LSPIRG is always trying to bring consent into our daily conversations! In past years on the Waterloo campus we have had coffee sleeves at Veritas Cafe, coasters at Wilf's, ads and posters around campus and the community. We hope these actions have started conversations in your offices, in your classrooms, or at your dinner table. This past year in Brantford we have welcomed ASCC (Advocates for a Student Culture of Consent) into the LSPIRG team when they joined as a working group! These folks are amazing and have been advocating on behalf of survivors, running consent campaigns, and even drafted Laurier's Gendered and Sexual Violence Policy. You can find out more about them here.
Consent needs to be part of our daily lives - let's make it part of every day discussion.
First, let's talk definitions:
Any unwanted act of a sexual nature. This includes sexual comments, cat-calling, kissing, touching, oral sex, anal sex, and vaginal sex.
This counts if the person is:
- a stranger
- someone you know
- a person you’re sleeping with
- your partner
Any action or conditions that put pressure on people to do things they don’t want to do. That could be bugging your partner to having sex, threatening to harm someone’s reputation if they do or do not have sex with you, pressure to be “normal” sexually or have a “normal” sex life, stereotypes of women with low sex drives as “prudes” or high sex drives as “sluts”, etc.
We also need to be conscious of the power imbalances that can exist. For example; a TA interacting with a student in a sexual manner can also lead to coercion as one could fear their marks may suffer if they don't "go along" with it.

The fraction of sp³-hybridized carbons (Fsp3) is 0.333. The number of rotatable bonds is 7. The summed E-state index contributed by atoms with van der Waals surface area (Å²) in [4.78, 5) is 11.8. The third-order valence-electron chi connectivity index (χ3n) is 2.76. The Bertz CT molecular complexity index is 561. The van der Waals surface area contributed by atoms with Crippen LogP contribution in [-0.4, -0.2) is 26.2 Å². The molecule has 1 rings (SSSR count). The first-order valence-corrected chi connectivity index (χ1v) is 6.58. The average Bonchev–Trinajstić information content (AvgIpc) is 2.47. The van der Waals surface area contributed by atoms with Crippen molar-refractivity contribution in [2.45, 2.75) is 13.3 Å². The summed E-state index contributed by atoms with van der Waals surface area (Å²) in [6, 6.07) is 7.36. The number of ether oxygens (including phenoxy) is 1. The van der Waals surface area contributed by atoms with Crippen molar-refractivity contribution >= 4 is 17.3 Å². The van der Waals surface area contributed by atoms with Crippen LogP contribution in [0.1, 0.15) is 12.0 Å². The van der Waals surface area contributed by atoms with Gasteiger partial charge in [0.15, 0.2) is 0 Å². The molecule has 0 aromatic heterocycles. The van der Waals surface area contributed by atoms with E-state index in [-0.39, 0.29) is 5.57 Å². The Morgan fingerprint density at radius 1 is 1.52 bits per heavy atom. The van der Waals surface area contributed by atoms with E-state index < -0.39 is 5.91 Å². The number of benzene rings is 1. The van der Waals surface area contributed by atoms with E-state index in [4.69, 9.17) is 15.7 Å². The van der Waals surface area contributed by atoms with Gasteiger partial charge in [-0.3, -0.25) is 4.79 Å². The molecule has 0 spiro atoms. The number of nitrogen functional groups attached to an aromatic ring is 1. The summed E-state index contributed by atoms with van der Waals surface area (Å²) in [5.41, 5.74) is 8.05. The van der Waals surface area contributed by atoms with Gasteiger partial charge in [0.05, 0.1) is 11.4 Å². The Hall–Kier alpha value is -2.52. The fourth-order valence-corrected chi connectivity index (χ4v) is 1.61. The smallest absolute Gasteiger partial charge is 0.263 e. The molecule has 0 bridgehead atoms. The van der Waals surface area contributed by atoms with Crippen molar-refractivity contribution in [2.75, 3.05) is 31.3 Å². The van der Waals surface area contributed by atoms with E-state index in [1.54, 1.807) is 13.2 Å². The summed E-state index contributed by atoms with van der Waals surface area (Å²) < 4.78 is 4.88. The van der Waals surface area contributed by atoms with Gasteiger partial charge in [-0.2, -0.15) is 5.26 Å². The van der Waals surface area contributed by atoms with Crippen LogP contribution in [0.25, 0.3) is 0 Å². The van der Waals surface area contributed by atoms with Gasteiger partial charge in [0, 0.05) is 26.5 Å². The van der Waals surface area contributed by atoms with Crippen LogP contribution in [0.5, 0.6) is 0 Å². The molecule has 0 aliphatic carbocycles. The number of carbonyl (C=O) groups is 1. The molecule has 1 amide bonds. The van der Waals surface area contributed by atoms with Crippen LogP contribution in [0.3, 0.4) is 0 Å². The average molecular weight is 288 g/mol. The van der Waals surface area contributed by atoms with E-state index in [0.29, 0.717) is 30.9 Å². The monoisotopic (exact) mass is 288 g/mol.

More than saying yes or no. It’s about being able to fully communicate what you want and don’t want sexually without feeling afraid, pressured, or in any way coerced. Enthusiastic consent means not only should a person be free to say yes or no to sex, but that conditions should be present so that when they say “yes”, they mean yes!, and that a “no” is welcomed and respected. In order for enthusiastic consent to be a possibility, open and honest communication is required, even in the case of a one-time sexual encounter.
Looky here! A handy flow chart to make sure your next sexual encounter is enthusiastic and consenting! Whoa.
Note: consent while drinking can be a difficult thing. If an individual has only had a single drink (or even a few) they may be able to consent. However, alcohol and drugs affect everyone differently, and a single drink may be enough to remove the capacity for giving consent from someone else. Our suggestion? If you're into the person - take their number and call them when you're both sober. If it's your partner, have some discussions prior to drinking about what your personal limits and boundaries are.
How to make actual change right now!
- Don't use the word 'rape' to describe anything that is not actually rape
- Don't participate in victim-blaming conversations - and challenge those who do. Not sure what "victim-blaming" is? Well it's when you blame victims for what happened to them. Check out the next section below for more on why that's not okay.